he's gotten a lot of flack in the West, because he makes these big, you know, boulevards and stuff like that. They used to have shade and stuff, or they like, Yeah, but like, Was it okay, growing up?

Binny Bansal 5:32

I'm really, I would really grateful. I love the city. So interesting. Okay, I go back almost every year. My parents are still there. My parents who live in in Chandigarh, so I have a lot of family there. So a lot of connection there. So yeah, so. So I was saying, so I come from a middle class family, both my parents are working in government jobs. My father was a manager in National Bank. And my mom also sort of had a job in a government office. But I mean, I could sort of dream while growing up like in the 80s, and 90s. I could dream of going to like the best institute in the country, right from there. And then I mean, working for organizations across the world,

Balaji Srinivasan 6:23

which it did you go to,

Binny Bansal 6:25

I went to IIT Delhi. Okay, so in your home? Yes. Yes. Home? Yeah, I'm having a ton of good computer science department.

Balaji Srinivasan 6:34

And so, that was you. That was like, what the early 2000s or whatever. So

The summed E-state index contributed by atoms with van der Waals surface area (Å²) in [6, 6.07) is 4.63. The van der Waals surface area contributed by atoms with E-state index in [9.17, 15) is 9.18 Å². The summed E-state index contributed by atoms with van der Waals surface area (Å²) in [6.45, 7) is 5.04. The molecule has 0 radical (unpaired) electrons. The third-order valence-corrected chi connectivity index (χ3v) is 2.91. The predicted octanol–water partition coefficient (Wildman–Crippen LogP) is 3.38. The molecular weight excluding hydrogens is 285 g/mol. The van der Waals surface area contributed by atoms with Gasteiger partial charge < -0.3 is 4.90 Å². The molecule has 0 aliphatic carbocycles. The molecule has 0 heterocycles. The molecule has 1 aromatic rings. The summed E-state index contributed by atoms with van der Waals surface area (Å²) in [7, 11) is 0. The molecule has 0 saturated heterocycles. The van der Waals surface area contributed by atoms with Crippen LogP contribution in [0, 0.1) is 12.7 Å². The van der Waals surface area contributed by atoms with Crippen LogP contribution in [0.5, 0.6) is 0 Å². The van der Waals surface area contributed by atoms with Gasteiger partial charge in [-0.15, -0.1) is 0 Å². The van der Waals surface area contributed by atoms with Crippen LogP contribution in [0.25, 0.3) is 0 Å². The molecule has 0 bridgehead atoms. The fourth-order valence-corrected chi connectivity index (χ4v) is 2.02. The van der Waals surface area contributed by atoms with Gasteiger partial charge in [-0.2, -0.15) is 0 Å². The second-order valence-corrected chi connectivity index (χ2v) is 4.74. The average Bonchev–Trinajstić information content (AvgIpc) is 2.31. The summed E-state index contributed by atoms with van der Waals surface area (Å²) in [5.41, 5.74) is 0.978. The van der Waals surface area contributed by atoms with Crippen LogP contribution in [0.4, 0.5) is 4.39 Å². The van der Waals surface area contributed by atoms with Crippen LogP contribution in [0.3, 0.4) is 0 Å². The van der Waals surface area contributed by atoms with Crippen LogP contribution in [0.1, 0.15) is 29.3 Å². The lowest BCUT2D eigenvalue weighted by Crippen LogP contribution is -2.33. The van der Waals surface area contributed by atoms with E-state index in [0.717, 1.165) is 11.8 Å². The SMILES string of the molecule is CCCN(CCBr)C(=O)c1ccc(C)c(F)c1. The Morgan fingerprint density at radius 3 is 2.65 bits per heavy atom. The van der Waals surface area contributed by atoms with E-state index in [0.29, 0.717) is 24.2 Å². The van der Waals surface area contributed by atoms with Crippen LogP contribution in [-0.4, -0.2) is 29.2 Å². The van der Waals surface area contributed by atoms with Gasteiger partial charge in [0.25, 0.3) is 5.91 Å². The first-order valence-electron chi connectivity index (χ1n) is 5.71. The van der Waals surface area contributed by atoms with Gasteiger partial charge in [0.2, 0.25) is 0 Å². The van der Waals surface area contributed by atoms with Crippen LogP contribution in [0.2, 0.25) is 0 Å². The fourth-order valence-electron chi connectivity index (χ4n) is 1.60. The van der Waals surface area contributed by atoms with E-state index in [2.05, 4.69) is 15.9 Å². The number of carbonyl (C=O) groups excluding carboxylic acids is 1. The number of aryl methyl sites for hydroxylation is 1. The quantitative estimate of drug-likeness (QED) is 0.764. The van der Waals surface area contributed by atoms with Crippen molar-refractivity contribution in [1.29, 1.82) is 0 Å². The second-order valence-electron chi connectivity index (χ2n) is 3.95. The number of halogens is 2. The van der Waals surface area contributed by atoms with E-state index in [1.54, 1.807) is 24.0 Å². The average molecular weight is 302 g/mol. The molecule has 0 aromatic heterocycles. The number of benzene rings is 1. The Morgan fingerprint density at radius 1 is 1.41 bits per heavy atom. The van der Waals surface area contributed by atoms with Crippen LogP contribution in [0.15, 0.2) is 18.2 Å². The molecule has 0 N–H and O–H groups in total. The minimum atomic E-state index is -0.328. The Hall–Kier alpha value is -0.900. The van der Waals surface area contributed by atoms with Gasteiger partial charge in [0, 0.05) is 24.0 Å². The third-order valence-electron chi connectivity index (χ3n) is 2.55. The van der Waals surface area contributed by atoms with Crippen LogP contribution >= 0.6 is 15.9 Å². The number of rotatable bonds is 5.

Binny Bansal 6:38

that was 2001. So I started, I went to IIT Delhi 2000 2001. And then I graduated in 2005.

Balaji Srinivasan 6:51

And then, so after that you joined Amazon, or we went straight to college, Amazon, is that right?

Binny Bansal 6:56

Yeah. So I didn't join Amazon right out of college. So I joined this small sort of company called Sarnoff technologies. And they used to be famous. Because lots

Balaji Srinivasan 7:13

of it grads want to join like a, you know, elite international brands. That was that dollar is a typical day. Yeah, yeah.

Binny Bansal 7:20

Yeah. So I think I was in college again, I was most of my batchmates were either going for a masters or PhD to the US, right. And, and few of them, were going to go to these Management Institute's which India has called IMC. So I was one of the fewer ones who said, Okay, I think I like the ICT experience, but I was sort of done with education, I didn't find that spending two, three years more in an education institute was gonna be good for me, was the right thing for me. So I thought I'll sort of, and I didn't want to go outside India, I somehow felt that India's right place to be this probably, I mean, energy and opportunity here.

Balaji Srinivasan 8:09